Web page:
My New Mantra: “I’m Too Old For This” #MondayBlogs #2old4this

As too many of you know, I struggle with keeping up with social media.  I often feel overwhelmed with the tsunami of memes, messages, Likes, Invites, and other cacophonous clatter that greets me whenever I go to the feed of my Twitter, LinkedIn, Facebook, Tumblr, Google+ accounts.  (Strangely I don’t feel that way when I go to the Reader on WordPress.)  I often think to myself, “I’m too old for this.”  Now I do have some friends older than me who seem to manage their social media threads with grace.  I don’t care.  I still feel “too old” for this.

In yesterday’s Sunday New York Times, Dominique Browning expressed in the most clear (and enviable) prose what I’ve been feeling and why I should embrace that feeling.  In her essay, I’m Too Old for This, Browning celebrates the psychological benefits of getting older, of being able to let go:

The key to life is resilience, and I’m old enough to make such a bald statement. We will always be knocked down. It’s the getting up that counts. By the time you reach upper middle age, you have started over, and over again.

Browning focuses for a bit on women’s perception of their own beauty (or their perception of their lack of beauty) over time.  Until recently, I hated nearly everything about my body:  I’m overweight.  I have fat ankles.  I want straight hair, not hair that waves with a mind of its own.  My skin still breaks out and I’m two years shy of sixty.  Brown advises that we simply reach for the larger sized pants in the closet, the ones we wisely did not give up to Goodwill, and be thankful that we have healthy bodies.  I do try to be thankful even if some of my body likes to roll over the waistband of my yoga pants.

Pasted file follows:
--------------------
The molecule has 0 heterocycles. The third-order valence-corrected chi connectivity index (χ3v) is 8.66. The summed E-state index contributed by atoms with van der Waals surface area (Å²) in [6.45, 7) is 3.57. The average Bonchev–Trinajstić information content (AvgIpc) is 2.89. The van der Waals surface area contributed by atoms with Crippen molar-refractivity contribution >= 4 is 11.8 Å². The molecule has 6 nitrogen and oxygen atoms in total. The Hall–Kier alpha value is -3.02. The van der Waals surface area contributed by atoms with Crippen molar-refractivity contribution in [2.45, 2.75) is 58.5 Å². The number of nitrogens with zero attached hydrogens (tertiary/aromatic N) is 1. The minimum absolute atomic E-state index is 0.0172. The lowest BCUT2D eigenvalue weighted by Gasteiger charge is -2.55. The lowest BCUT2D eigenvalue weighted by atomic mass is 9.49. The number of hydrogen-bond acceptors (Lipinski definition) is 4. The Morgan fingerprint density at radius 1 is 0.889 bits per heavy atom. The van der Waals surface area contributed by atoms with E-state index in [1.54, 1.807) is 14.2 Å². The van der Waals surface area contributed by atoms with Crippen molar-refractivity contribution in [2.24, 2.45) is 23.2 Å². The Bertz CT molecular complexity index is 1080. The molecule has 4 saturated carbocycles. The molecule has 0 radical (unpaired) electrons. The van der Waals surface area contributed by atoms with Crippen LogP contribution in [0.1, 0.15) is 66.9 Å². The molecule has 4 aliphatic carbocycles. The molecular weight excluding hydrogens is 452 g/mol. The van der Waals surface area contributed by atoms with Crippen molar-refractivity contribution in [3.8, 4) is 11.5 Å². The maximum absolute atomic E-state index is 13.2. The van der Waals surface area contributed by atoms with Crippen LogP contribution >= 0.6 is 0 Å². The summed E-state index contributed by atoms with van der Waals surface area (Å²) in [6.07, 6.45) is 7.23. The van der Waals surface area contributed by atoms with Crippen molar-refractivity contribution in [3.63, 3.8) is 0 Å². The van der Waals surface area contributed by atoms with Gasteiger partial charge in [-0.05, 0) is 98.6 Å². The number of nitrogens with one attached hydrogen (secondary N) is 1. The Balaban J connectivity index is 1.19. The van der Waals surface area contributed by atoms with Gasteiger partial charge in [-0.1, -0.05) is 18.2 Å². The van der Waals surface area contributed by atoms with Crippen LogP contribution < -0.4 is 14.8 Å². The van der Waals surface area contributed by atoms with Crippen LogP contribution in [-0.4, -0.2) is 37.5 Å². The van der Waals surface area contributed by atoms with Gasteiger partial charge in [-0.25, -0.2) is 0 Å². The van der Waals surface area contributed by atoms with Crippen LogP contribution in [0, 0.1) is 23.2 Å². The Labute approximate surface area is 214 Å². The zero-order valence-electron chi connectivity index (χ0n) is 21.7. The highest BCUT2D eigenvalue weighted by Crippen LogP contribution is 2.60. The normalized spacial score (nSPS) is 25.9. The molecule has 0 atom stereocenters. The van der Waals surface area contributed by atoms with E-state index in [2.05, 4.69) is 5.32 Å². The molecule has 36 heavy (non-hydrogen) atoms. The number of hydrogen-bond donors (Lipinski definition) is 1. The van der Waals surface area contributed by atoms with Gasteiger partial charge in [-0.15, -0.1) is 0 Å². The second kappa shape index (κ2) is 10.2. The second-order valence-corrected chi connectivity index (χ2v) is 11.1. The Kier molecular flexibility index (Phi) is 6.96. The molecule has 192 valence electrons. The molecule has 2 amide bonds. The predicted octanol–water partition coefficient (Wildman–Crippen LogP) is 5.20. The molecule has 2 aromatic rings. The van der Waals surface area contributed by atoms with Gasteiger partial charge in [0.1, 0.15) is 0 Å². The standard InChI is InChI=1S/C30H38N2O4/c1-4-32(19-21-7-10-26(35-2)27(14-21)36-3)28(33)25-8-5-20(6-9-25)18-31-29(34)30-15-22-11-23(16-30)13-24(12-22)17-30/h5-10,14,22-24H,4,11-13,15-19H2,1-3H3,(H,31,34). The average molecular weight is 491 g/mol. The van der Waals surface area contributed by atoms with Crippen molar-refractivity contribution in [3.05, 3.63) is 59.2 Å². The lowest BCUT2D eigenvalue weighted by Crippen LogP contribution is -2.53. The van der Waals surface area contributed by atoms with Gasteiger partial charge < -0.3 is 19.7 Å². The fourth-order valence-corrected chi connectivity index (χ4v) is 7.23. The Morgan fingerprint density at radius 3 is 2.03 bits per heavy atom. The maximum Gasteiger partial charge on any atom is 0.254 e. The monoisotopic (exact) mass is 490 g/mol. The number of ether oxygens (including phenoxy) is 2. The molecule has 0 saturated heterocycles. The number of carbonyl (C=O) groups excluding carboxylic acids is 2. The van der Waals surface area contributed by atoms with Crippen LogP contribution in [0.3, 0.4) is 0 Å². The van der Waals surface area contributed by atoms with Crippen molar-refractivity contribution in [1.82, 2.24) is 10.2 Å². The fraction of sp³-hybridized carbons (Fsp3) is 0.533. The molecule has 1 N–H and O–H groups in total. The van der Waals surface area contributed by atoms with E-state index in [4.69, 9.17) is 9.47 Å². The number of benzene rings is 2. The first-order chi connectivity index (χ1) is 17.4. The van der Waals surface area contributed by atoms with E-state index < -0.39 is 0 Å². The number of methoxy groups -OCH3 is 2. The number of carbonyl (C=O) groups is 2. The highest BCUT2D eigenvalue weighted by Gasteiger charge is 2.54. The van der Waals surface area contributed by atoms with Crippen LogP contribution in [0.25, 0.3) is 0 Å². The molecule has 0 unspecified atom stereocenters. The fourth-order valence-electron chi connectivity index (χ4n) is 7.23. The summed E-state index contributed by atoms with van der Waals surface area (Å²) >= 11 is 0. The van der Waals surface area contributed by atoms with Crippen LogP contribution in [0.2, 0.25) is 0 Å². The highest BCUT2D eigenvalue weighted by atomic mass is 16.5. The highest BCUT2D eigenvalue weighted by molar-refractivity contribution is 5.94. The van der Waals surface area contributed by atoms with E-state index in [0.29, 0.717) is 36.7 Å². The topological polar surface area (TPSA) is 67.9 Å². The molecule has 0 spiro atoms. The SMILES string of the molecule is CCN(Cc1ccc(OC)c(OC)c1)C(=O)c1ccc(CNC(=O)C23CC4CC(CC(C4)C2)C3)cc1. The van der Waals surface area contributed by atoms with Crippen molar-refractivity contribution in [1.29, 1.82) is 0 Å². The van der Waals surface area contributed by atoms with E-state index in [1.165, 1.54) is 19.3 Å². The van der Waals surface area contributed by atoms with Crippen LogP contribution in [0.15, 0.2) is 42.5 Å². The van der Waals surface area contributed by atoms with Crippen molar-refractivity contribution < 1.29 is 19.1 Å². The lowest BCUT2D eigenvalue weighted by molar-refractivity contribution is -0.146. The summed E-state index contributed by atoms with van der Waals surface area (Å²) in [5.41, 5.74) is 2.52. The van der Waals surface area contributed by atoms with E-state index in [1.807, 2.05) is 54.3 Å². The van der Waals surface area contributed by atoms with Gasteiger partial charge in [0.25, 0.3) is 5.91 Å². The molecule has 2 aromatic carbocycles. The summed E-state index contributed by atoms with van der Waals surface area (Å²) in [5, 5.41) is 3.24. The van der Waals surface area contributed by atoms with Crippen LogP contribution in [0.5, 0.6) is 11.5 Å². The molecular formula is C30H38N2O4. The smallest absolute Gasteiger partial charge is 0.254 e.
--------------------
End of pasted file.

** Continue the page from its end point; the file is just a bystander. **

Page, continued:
There is a certain freedom in being able to say, “I’m too old for this.”  At my workplace, the atmosphere can be toxic with everyone overworked and each effort to get work done being second-guessed by the politically motivated.  I feel too old for this.  I’ve seen it and heard it all before.  Sometimes I feel like I’m living Groundhog Day every day, except I get the weekends off.  I’m too old for this.

I’m too old to worry myself about social media. If I close my LinkedIn account, will anyone notice?  If I close my Tumblr account, will anyone notice?  If I close my Google+ account, will anyone notice?  More importantly, will I notice?

Now I can spot trouble 10 feet away (believe me, this is a big improvement), and I can say to myself: Too old for this. I spare myself a great deal of suffering, and as we all know, there is plenty of that to be had without looking for more.